Email Address does not match PrimarySMTP

This is where Admins make email address changes in Active Directory instead of via the Exchange console. Its a rule in Exchange that the email address or mail attribute should match the primarySMTP of the user (that is the address in the proxy address field with the “SMTP” tag). In Exchange immediately you update the email, the primarySMTP is updated, the two attributes are locked together. In AD they are not, so you could have this disconnect. MIM is creating mail-enabled contacts which are subject to Exchange rules, so if Exchange detects this mis-match it will deny/prevent the creation of the object.

Do a scan in the directory from where MIM will be exporting (before the Galsync starts) for any such mismatches. Fix them by finding out what is the most current email address and make sure the mail and PrimarySMTP are the same.

AD Attribute character length limitations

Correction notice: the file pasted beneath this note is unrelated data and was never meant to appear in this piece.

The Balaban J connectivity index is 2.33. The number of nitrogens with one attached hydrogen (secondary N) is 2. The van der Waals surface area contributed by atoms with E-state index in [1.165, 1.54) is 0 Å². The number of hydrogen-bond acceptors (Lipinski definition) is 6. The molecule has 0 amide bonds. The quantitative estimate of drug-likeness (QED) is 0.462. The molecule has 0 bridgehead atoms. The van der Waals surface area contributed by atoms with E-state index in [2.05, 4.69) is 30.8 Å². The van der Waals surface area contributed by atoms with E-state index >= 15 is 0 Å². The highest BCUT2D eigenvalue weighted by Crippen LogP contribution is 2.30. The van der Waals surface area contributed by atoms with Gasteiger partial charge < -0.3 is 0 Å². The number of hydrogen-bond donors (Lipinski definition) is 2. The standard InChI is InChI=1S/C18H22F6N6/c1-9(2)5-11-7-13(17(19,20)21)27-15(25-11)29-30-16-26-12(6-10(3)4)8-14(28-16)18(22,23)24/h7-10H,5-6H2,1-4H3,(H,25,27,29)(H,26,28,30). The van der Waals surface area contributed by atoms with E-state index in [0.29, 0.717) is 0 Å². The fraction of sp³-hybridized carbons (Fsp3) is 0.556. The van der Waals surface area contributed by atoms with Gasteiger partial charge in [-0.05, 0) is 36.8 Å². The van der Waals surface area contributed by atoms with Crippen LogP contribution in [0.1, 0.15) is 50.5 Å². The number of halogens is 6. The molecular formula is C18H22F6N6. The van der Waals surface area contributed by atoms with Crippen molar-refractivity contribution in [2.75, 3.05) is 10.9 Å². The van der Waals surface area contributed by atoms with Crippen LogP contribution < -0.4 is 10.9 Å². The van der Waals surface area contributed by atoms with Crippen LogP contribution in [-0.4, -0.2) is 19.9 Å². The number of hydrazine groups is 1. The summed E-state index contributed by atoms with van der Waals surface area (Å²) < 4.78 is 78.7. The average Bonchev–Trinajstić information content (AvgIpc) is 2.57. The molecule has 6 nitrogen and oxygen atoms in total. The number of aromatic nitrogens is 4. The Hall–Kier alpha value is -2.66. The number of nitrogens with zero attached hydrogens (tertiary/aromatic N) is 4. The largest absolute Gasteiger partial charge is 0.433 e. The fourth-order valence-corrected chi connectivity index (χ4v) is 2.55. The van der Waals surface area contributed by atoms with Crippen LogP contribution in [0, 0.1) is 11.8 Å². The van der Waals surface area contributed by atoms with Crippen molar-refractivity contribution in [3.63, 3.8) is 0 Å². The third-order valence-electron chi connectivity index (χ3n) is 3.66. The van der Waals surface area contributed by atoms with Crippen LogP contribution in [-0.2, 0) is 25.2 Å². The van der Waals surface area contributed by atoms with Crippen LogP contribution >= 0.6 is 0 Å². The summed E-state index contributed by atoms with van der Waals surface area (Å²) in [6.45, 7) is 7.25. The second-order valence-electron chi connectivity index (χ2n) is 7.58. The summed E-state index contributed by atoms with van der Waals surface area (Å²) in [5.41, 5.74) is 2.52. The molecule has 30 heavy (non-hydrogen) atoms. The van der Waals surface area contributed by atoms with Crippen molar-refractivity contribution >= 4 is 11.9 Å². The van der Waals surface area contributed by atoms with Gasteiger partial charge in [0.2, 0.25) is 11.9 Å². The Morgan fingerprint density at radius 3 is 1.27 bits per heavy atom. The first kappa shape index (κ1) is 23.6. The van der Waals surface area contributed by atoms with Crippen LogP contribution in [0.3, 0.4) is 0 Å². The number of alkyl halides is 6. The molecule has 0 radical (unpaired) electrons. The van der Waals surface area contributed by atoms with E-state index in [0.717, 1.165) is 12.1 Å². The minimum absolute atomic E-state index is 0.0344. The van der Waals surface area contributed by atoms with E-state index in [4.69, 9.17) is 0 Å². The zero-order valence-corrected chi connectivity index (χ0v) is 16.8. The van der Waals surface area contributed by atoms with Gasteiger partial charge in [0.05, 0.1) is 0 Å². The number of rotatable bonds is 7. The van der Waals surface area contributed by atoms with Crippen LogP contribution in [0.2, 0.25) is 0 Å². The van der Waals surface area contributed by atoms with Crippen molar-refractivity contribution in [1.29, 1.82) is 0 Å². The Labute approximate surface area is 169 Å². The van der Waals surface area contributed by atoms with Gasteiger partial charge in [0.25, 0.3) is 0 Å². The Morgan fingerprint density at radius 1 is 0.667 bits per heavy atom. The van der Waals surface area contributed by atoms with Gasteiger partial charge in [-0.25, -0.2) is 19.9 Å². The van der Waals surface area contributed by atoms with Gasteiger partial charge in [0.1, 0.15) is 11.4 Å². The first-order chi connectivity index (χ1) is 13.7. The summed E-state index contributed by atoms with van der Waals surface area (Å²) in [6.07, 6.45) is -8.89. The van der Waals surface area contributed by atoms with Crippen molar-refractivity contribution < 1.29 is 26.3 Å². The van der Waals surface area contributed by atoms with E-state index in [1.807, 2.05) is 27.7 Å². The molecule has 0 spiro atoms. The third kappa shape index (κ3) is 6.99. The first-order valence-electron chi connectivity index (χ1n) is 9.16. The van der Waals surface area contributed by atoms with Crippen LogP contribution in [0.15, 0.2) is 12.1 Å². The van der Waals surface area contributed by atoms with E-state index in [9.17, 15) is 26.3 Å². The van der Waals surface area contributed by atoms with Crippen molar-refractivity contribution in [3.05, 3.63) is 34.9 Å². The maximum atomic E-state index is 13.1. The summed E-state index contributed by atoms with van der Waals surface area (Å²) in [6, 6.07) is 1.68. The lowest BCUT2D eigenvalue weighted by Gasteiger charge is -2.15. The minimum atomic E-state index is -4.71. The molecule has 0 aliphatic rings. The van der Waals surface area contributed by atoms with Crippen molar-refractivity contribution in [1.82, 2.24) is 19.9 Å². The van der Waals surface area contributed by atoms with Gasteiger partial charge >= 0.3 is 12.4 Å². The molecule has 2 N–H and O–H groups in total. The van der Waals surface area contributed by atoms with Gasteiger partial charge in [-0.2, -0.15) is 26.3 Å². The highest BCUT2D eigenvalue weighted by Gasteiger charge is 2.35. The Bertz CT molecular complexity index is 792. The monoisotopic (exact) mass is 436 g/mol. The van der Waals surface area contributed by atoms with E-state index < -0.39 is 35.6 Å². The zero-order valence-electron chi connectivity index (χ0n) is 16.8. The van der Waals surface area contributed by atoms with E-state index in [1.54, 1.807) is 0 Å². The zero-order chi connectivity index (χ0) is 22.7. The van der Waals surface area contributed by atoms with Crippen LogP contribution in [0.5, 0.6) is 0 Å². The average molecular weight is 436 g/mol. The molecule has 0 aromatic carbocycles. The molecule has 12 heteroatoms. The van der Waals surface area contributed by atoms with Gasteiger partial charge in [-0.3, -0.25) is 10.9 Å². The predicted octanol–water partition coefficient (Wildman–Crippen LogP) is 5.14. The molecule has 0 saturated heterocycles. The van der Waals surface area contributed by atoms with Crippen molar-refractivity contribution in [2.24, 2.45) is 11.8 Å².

There are two key attributes in AD with size limitations that could affect your Galsync export to the remote AD.

  1. Canonical Name (CN) – 64 characters
  2. Mailnickname – 64 characters

If you are syncing distribution lists or users have really long names then these size limits could impact you depending on what rule you are using to build the CN or mailnickname. If you are using the email address or the names (FN, LN) then in the Galsync.dll you should check for these limits and adjust the rule you are using to build the fields for the contacts

MIM Contacts are changed after export

Are there any processes in the remote directory that will make changes to the MIM contacts? This will lead to a loop since MIM will remove these changes. There are 3 instances to look out for

  1. There is a script in AD that makes changes to all contacts
  2. There is an Exchange policy that stamps all contacts.
  3. AD Connect is exporting the contacts to O365 and O365 is stamping the contacts with O365 X500 address.